One of the examples offered by Charles Ratliff ("Military discriminates against homosexuality for a reason," March 10) to support his thesis that the military's objections to homosexuality have only to do with individuality in fact disproves it. Not only does the U.S. military tolerate conscientious objectors in its ranks: In the Vietnam War era and for decades before, the Selective Service System had a classification, 1A-O, specifically for conscientious objectors. I was a Vietnam era 1A-O assigned to basic training in the unit maintained for that purpose at Fort Sam Houston in San Antonio, TX, and can assure you that rather than being harassed for our beliefs, we were taken very seriously by Regular Army personnel assigned to us, perhaps more seriously than some units because our drill sergeants knew they might have to depend on 1A-O medics to save their lives on the battlefield. Except for that and exemption from weapons training, our military service was not different from that of other U.S. soldiers of the time.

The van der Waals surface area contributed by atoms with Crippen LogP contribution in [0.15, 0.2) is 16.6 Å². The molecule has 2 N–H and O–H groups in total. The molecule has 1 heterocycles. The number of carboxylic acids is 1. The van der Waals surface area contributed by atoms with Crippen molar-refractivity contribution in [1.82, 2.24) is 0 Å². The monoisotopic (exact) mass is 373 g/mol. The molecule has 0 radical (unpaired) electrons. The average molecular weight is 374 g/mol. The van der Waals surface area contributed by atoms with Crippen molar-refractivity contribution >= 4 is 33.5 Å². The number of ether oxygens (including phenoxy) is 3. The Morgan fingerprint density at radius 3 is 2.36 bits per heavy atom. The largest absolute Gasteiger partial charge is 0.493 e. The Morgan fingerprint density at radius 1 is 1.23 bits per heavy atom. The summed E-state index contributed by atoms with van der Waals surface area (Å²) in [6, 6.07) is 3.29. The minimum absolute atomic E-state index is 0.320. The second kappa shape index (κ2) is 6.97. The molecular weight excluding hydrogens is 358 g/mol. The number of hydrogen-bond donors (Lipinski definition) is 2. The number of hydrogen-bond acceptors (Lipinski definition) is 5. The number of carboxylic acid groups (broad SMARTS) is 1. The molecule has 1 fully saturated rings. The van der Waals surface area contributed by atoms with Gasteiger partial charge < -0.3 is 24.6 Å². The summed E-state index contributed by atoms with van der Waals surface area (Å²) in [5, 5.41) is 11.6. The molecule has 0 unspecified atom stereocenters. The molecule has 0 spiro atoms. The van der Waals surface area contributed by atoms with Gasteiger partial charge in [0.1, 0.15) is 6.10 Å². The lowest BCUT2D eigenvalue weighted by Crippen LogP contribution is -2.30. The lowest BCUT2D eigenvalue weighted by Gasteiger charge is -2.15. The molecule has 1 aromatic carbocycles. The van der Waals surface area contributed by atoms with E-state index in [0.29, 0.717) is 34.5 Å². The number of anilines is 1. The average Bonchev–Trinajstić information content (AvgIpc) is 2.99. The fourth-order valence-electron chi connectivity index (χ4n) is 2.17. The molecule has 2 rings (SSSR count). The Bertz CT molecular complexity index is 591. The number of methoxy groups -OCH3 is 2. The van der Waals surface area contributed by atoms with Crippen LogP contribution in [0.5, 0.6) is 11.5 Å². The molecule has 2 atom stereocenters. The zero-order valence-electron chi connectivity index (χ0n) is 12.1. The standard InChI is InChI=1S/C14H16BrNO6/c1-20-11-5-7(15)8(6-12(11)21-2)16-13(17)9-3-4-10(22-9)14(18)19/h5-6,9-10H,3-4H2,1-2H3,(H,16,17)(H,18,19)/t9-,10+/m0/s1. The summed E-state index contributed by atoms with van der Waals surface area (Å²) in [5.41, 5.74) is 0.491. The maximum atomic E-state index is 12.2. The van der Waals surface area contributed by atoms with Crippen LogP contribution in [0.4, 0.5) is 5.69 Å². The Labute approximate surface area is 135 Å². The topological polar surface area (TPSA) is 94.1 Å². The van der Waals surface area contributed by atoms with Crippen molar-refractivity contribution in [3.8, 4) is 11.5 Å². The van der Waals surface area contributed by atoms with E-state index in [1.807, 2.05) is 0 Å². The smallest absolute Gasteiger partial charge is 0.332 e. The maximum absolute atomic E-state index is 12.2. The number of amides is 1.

Homosexuality is not incompatible with military service, as demonstrated by routine incorporation of gays in other armies of the World. Intolerance of homosexuality in the American military mirrors intolerance of homosexuality in American society at large.
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